How To Tell If Your Homegrown Dark Chocolate Is Good Quality - Plush Ink How To Tell If Your Homegrown Dark Chocolate Is Good Quality - Plush Ink

How to tell if your homegrown dark chocolate is good quality

How to tell if your homegrown dark chocolate is good quality

In the layered and fascinating world of chocolate, dark chocolate has slowly but surely become a hero. Most associate chocolate with decadence and indulgence, a thing to be cut out of restrictive diets and healthy meal plans. But dark chocolate—to collective relief—stands out as the chocolate you can eat—in moderation—and enjoy without worrying about your health. Research has shown dark chocolate is a powerful source of antioxidants, can help improve blood flow and decrease levels of bad cholesterol. But not all dark chocolate is made equal, and the mass-produced bars you find yourself reaching for may not be as good for you as you think. 

Chocolate consultant Patricia Cosma first tasted craft chocolate seven years ago. She was on a ketogenic diet and sweets were strictly forbidden, except for dark chocolate. It was, as they say, love at first bite. Sparks flew as Cosma was hit by a complex range of flavours and suddenly, the real-estate professional originally from Romania knew she had to dive deep into the world of chocolate. Soon, she was visiting cocoa farms and chocolate factories, learning how cocoa beans are processed and even experimenting with making chocolate herself. Cosma is now the co-founder of the Indian Craft Chocolate and Cacao Festival, along with chocolate-maker Ketaki Churi. The festival is an initiative to bring India’s craft chocolate community together and educate people about the complexities of good chocolate. The first edition of the festival took place in Bengaluru in November 2022, with workshops and talks centred around cocoa farming, chocolate making, tastings, pairings and more. Ahead of the Mumbai edition (18-19 February), we caught up with Cosma to explore the world of dark chocolate.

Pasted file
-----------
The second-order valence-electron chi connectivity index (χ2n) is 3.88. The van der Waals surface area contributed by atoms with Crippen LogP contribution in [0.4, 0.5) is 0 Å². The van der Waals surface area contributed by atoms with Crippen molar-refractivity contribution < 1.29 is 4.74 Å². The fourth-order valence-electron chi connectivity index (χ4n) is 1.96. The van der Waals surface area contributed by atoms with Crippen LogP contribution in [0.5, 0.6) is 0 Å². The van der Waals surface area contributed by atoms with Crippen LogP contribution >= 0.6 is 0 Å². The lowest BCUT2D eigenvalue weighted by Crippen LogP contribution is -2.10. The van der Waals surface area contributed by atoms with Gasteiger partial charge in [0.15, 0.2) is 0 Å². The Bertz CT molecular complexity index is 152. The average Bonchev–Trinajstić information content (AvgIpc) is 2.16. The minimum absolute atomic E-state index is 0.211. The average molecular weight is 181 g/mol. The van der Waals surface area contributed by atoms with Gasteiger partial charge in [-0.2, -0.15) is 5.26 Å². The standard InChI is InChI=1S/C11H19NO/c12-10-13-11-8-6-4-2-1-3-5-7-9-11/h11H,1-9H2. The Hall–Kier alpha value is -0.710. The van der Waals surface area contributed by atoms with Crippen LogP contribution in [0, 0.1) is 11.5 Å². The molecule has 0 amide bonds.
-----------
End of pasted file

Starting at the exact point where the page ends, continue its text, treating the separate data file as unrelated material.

How do you identify good dark chocolate?

The easiest way to make sure your dark chocolate is good is to simply turn the packaged bar around and get reading. A plain bar of craft dark chocolate should have just two ingredients: cocoa beans and sugar. Cocoa butter is fine too, since it is typically added to make the chocolate silkier. “You shouldn’t see other ingredients such as oils or added flavourings in the list,” Cosma warns. “These ingredients mask the flavour of cocoa beans, so their presence should make you question the quality of the chocolate. The ingredients list should be short and easy to understand.”

The other thing to look out for on the packaging is the origins of the cocoa beans. “Craft chocolate will always emphasise the origins of the beans,” says Cosma. Look out for the name of the farm that the beans are sourced from. Go beyond words like “artisanal” and look for phrases like “bean-to-bar” and “tree-to-bar”. “The package shouldn’t just say artisanal chocolate because that can simply mean that the makers are buying couverture chocolate and making them into chocolate bars.” For the uninitiated, couverture chocolate is a fine-textured chocolate made with a high percentage of cocoa butter, typically used by pastry chefs to dip, coat or garnish desserts. 

While organic and fair-trade certifications are good signs, they are not the sole indicators of quality. To find out more about the brand’s trade practices, Cosma recommends being proactive and connecting with the makers directly to gain more context about the origins of the cocoa beans. 

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